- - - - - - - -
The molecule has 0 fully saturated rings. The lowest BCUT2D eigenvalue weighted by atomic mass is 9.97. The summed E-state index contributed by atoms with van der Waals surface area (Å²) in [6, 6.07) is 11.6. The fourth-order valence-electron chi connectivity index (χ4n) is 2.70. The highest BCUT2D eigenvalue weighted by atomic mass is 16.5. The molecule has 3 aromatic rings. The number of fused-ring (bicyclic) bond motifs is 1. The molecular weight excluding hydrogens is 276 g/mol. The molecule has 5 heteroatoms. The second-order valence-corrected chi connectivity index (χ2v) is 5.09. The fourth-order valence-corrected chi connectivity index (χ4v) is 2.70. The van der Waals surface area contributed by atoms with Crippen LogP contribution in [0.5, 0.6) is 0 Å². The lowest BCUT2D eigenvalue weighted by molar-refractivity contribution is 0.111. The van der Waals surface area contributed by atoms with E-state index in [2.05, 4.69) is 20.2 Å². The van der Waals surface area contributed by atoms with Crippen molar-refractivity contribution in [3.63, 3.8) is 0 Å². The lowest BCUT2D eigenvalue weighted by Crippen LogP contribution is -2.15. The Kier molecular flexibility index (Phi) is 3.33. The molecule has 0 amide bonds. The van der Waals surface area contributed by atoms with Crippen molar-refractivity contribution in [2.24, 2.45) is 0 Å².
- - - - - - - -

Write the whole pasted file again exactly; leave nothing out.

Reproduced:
The molecule has 0 fully saturated rings. The lowest BCUT2D eigenvalue weighted by atomic mass is 9.97. The summed E-state index contributed by atoms with van der Waals surface area (Å²) in [6, 6.07) is 11.6. The fourth-order valence-electron chi connectivity index (χ4n) is 2.70. The highest BCUT2D eigenvalue weighted by atomic mass is 16.5. The molecule has 3 aromatic rings. The number of fused-ring (bicyclic) bond motifs is 1. The molecular weight excluding hydrogens is 276 g/mol. The molecule has 5 heteroatoms. The second-order valence-corrected chi connectivity index (χ2v) is 5.09. The fourth-order valence-corrected chi connectivity index (χ4v) is 2.70. The van der Waals surface area contributed by atoms with Crippen LogP contribution in [0.5, 0.6) is 0 Å². The lowest BCUT2D eigenvalue weighted by molar-refractivity contribution is 0.111. The van der Waals surface area contributed by atoms with E-state index in [2.05, 4.69) is 20.2 Å². The van der Waals surface area contributed by atoms with Crippen molar-refractivity contribution in [3.63, 3.8) is 0 Å². The lowest BCUT2D eigenvalue weighted by Crippen LogP contribution is -2.15. The Kier molecular flexibility index (Phi) is 3.33. The molecule has 0 amide bonds. The van der Waals surface area contributed by atoms with Crippen molar-refractivity contribution in [2.24, 2.45) is 0 Å².